Of these, (1) is vastly overrated.  A new study for Civitas, which I have written and which is published today, concludes that the UK is more than able to manage the tariff costs of being outside the EU.  In the absence of any Deal, imports from the EU will raise £12.9 billion for HM Treasury in duties, whereas UK exporters will suffer £5.2 billion in tariffs on their exports to the EU.

The WTO rules on subsidies provide sufficient flexibility for the Government to implement “horizontal” programmes to mitigate the impact of tariffs – i.e. economy-wide measures which are not specific to any identifiable industry, and are not tied in principle or practice to compensating for the exact cost of tariffs on exports.  A package of enhanced tax credits for research and development spending; regional aid (freed from EU-wide limitations); the abolition of the self-imposed UK carbon price floor which artificially increases electricity costs; and a sweeping-up Transitional Assistance Programme (to take advantage of de minimis exemptions in the WTO rules) would cost, allowing for leakages to non-exporting businesses and domestic consumers, about £8.8 billion.  My paper is part of a series from Civitas which shadows and informs the ongoing Brexit debate.

The UK Government can run its mitigation programmes at a profit.  The schemes in question are justifiable in their own right.  The only question is whether such mitigation schemes should be designed on a standalone basis or (hint: the correct answer) as part of a wider post-Brexit industrial strategy to fit the UK for competing in a global market outside the EU.  As a matter of fact, tariffs are irrelevant.

Which leaves us with the paperwork headache of (2).  I freely admit that there are considerable red tape benefits in being inside a free trade deal with the EU.  One can then only wonder how on earth the Americans, the Chinese, the Indians, the Japanese, the Russians, the Brazilians etc manage to sell a single widget in Europe – because none of their countries have a free trade deal with the EU.  But maybe these damned foreigners cheat – or, to put it another way, make things that other people want to buy, at a price they’re prepared to pay?  We used to be pretty good in this country at making Spinning Jennies and digging canals.  What a shame that the world moved on.

So, a hard-headed, fact-obsessed answer to (2) is: if you’re good enough, it isn’t a problem; and if it’s a problem, what makes you think the taxpayer should bail out your failure?  Once upon a time, we pushed through enclosure of the open fields.  A lot of labourers may well have lost out temporarily, but it gave us enough grain to stop everyone else starving.  Yes, there may well be cases where cheating foreigners are rigging the rules to do down Our Boys.  Well, the good news is that, outside the EU, we can use our WTO membership to take “countervailing action”, without having to wait for a majority vote from 27 other colleagues.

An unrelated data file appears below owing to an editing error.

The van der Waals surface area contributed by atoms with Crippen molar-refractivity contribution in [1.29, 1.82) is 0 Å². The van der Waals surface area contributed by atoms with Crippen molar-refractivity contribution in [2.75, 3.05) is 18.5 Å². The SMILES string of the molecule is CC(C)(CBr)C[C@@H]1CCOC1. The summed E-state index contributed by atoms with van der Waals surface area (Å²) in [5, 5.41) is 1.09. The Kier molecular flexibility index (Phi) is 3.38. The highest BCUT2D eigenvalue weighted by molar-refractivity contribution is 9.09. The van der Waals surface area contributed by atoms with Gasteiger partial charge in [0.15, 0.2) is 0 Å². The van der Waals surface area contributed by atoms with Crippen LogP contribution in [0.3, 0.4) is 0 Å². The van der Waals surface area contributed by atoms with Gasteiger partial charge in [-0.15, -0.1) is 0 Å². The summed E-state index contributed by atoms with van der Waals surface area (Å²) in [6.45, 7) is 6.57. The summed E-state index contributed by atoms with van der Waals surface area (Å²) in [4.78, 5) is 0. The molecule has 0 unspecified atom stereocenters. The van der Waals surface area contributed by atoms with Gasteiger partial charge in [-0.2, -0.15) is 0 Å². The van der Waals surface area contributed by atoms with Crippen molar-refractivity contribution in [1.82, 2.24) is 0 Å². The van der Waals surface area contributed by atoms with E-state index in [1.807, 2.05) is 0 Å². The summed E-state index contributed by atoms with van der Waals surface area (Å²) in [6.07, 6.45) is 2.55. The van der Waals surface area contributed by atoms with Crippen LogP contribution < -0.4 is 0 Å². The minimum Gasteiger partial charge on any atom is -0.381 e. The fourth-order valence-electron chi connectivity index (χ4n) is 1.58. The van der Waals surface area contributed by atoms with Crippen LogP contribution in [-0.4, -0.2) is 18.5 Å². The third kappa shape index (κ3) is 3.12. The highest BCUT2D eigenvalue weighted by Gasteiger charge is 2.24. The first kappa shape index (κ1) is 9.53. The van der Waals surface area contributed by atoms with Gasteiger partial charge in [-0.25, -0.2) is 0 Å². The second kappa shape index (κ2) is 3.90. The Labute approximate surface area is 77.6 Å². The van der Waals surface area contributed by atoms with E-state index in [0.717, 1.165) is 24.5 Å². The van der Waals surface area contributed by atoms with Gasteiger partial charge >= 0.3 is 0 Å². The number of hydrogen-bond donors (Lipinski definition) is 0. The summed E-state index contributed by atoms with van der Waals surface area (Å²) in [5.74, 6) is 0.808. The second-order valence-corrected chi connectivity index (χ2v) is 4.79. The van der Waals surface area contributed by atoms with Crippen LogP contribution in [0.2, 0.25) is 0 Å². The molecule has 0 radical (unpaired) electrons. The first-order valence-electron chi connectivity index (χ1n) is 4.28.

A Deal would be preferable – on the right terms – but we could survive without one, and No Deal is better than a Bad Deal just for the sake of having one (which the Continuity Remain campaign can’t grasp).  We can certainly afford to drive a very hard bargain with the EU.  What does Brexit mean?  It means having nobody else to blame.
But, as the man said, humankind cannot bear very much reality.  And the political class particularly dislikes reality when it interrupts the serious business of gossip: who’s up; who’s down; whose round is it?

To date, the debate has been framed by the White pieces in our chess game and their Deal-at-any-cost agenda.  The Prime Minister’s team aren’t very good at media management.  But do not fret, gentle reader.  The poker game will conclude with one of two possible outcomes, which even my grandmother (God rest her soul) could sell to the press:

  • There is A Deal.  And such a Deal – not even Moses himself could have brokered it.
  • There is No Deal – a because the Prime Minister, respecting the referendum outcome, and as A Woman Of Great Integrity, would not surrender to The Foreigners over Immigration.

Either outcome could be spun to achieve the Prime Minister’s prime objective: to stay Prime Minister, and keep out the people who actually wanted to Leave the EU.

The welfare and livelihood of millions which could, potentially, depend upon the outcome?  Oh, don’t be so boring.

117 comments for: William Norton: A good deal would be better than WTO. But WTO would be far better than a bad one.